Millions of U.S. jobs will be lost years after Covid, IRS projections show

A person is sitting at a table outside a restaurant in San Francisco on August 5th.

Photographer: David Paul Morris / Bloomberg

The Internal Revenue Service’s projects that could last for lower levels of employment in the US reflect the economic downturn of the coronavirus pandemic.

The IRS predicts that there will be about 229.4 million employee-classified jobs by 2021 – about 37.2 million less than last year, before the virus struck, according to updates data released Thursday. The statistics are an estimate of how many of the W-2 tax forms are used to track employee pay and receive withholding tax.

Lower rates of W-2 applications are seen to continue through at least 2027, with about 15.9 million fewer forms submitted that year compared to previous estimates. That is the last year for which the agency has published figures comparing assumptions prior to the pandemic and the effects of the virus.

Employment Ruth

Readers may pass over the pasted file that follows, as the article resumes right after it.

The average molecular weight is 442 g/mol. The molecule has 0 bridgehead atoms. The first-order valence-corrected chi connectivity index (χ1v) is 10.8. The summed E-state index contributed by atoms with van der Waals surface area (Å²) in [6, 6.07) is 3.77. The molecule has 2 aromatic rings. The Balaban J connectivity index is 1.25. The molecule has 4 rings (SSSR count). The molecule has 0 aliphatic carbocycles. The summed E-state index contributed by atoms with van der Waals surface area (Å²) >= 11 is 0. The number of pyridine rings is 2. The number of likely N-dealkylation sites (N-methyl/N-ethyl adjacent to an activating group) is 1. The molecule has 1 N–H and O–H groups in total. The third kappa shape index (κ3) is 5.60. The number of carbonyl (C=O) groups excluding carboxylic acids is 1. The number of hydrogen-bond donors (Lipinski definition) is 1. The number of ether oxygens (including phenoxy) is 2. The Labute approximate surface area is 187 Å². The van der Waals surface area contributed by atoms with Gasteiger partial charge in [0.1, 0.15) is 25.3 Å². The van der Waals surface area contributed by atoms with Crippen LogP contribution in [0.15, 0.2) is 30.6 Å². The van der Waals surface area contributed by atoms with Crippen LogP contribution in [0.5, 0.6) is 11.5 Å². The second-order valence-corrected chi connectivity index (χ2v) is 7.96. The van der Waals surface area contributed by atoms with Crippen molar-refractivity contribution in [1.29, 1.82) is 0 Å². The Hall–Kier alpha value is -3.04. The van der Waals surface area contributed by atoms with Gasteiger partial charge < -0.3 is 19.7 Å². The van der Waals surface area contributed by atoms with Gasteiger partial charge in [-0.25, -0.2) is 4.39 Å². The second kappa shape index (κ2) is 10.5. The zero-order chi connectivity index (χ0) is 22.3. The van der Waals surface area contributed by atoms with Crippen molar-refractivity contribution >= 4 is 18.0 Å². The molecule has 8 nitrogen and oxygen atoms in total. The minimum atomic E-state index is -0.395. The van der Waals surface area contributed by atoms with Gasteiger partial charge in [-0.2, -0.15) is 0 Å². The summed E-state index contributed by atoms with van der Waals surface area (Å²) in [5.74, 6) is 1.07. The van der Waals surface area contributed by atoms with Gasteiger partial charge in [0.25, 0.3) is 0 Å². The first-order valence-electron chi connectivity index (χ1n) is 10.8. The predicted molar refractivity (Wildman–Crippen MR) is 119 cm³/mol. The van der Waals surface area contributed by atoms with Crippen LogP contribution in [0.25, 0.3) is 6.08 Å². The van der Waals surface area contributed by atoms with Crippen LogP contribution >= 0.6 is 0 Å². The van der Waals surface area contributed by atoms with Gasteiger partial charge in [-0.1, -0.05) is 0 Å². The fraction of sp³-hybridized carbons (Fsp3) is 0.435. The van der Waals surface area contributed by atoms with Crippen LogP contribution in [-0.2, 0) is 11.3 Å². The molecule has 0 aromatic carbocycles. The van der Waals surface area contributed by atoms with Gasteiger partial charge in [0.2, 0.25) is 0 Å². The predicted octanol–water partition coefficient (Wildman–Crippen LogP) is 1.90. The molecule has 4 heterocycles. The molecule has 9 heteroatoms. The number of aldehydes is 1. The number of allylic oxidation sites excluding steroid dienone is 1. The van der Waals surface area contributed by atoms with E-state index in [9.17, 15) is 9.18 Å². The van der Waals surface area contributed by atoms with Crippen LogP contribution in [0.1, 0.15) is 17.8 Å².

Payroll and payroll tax projections are not expected to return quickly

Source: Internal Revenue Service

W-2s are an incomplete measure of employment because they do not track the actual number of people. A single worker with different jobs would be required to fill out a form for each position. However, the data suggest that it could take years for the US economy to suffer the compensation due to Covid-19.

The revised projections also show fewer submissions of 1099-INT forms by 2027. This is the paperwork used to report interest income – and serves as a sign that low interest rates may remain.

There is one category that is expected to rise: The IRS sees next year about 1.6 million more tax forms for gig workers compared to pre-pandemic estimates.

That impetus probably reflects assumptions with the shift to ‘work from home’, which may be gig employees, or may just be that companies are more willing to outsource work – if the status of their workers are self-employed – now that they work from home, ”said Mike Englund, chief economist at Action Economics.